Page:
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VOL. 13 NO. 5
Take a class

Storm precautions while boating

Protect yourself from lightning on the water

Bilge pump tips

Being caught out on the water during a thunderstorm can be frightening. It happened to me while offshore in our sailboat.

Most lightning strikes occur in the afternoon with 70% occurring between noon and 6 p.m. As the air temperature warms, evaporation increases. This warm, moisture-laden air rises and evaporates, forming fluffy cumulus clouds. As more moisture accumulates, the clouds darken and change into cumulonimbus, or thunderstorm, clouds.

Well-developed cumulonimbus clouds have a flat anvil-shaped top and can reach 40,000 feet or more. The cloud’s upper portion develops a positive electrical charge and the lower level a negative electrical charge. Lightning occurs when the difference between the positive and negative charges—the electrical potential—becomes great enough to overcome the resistance of the insulating air and force a conductive path between the positive and negative charges. This potential may be as much as 100 million volts.

Lightning strikes represent a flow of current from negative to positive (in most cases) and may move from the bottom to the top of a cloud, from cloud to cloud, or (most feared) from cloud to ground. When lightning does strike, it most often strikes the highest object in the immediate area. On a body of water, that highest object is a boat.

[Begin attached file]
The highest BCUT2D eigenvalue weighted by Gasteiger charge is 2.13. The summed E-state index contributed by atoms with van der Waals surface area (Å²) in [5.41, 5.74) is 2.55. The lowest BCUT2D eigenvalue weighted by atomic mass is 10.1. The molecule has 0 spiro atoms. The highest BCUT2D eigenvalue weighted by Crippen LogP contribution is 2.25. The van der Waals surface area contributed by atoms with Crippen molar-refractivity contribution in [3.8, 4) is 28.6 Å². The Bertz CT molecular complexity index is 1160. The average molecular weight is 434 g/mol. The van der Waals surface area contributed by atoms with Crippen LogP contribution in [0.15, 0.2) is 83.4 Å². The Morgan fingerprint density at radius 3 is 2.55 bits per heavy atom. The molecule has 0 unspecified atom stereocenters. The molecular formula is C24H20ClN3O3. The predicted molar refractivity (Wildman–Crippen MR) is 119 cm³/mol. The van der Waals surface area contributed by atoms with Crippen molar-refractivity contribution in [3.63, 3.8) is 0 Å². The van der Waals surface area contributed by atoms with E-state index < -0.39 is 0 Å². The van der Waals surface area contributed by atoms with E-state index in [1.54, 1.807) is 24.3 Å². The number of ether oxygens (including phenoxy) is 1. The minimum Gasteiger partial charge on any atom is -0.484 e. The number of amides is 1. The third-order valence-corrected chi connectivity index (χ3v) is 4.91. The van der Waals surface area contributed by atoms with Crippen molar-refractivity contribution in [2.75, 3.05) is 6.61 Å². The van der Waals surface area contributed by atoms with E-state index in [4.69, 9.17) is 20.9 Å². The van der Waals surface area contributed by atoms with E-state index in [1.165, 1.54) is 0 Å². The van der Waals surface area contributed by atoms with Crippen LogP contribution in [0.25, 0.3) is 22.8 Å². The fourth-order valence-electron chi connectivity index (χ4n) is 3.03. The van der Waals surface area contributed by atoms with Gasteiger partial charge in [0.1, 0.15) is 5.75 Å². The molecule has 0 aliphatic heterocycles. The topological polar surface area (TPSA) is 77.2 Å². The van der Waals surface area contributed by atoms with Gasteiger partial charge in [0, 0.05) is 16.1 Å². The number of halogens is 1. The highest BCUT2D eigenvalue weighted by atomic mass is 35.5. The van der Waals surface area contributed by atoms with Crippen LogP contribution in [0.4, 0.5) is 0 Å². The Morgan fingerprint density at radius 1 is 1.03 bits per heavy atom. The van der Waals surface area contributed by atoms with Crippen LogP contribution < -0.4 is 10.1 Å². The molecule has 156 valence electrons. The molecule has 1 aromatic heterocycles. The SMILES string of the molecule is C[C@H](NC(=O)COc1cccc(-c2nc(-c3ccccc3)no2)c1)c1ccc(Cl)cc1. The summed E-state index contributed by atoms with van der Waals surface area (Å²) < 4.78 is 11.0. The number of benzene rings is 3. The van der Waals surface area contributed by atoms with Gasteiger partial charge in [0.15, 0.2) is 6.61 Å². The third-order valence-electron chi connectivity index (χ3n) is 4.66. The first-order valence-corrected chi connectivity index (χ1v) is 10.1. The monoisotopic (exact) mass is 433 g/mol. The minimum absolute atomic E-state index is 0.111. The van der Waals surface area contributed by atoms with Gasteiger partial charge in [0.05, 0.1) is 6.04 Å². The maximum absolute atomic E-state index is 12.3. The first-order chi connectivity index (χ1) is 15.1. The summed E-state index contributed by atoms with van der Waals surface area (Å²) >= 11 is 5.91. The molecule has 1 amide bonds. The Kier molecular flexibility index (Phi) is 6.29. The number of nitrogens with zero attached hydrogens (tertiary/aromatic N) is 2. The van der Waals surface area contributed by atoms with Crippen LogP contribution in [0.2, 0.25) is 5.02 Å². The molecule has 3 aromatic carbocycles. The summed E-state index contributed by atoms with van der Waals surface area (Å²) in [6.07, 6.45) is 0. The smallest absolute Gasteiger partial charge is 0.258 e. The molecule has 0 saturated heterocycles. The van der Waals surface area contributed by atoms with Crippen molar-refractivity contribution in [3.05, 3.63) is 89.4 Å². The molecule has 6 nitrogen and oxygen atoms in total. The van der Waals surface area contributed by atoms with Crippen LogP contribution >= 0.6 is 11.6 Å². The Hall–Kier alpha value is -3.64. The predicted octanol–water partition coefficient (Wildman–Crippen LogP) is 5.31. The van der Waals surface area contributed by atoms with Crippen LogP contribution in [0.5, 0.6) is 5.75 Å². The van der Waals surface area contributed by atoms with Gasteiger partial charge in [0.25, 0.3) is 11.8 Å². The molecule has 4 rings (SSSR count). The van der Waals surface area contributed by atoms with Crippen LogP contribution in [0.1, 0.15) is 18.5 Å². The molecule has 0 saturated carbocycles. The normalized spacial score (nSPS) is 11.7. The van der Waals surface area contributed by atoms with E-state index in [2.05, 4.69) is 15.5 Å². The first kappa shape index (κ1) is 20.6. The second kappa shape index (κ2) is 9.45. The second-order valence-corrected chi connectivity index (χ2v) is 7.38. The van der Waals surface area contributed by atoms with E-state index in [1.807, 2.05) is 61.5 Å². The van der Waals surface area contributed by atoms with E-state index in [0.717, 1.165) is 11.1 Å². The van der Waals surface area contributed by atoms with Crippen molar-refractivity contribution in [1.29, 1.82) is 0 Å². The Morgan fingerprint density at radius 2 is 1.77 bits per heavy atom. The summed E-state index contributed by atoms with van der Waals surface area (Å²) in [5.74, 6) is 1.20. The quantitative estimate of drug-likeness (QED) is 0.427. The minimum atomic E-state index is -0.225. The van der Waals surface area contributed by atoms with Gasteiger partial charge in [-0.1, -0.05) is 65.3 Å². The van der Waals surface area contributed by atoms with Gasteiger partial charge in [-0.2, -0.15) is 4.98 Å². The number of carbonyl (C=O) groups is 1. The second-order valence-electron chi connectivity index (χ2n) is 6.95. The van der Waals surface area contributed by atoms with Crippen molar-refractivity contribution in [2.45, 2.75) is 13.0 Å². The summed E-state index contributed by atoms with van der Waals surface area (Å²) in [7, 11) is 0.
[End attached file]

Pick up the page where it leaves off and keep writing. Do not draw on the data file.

When caught in a storm

  • Stay in the center of the cabin if the boat has one. If it has no cabin, stay low in the boat. Don’t be a human lightning mast!
  • Keep arms and legs in the boat. Do not dangle them in the water.
  • Discontinue fishing, water skiing, scuba diving, swimming or other water activities when lightning is present or weather conditions look threatening. The first lightning strike can be a mile or more in front of an approaching thunderstorm cloud.
  • Disconnect and do not touch the major electronic equipment, including the radio, for the duration of the storm. Lower, remove or tie down the radio antenna and other protruding devices if they aren’t part of the lightning protection system.

Avoid making contact with any portion of the boat connected to the lightning protection system. Never be in contact with two components connected to the system at the same time. If a boat has been (or is suspected of having been) struck by lightning, check out the electrical system and compasses to ensure no damage has occurred.

This article first appeared in Scuttlebutt, newsletter of North Strand Sail & Power Squadron/26.

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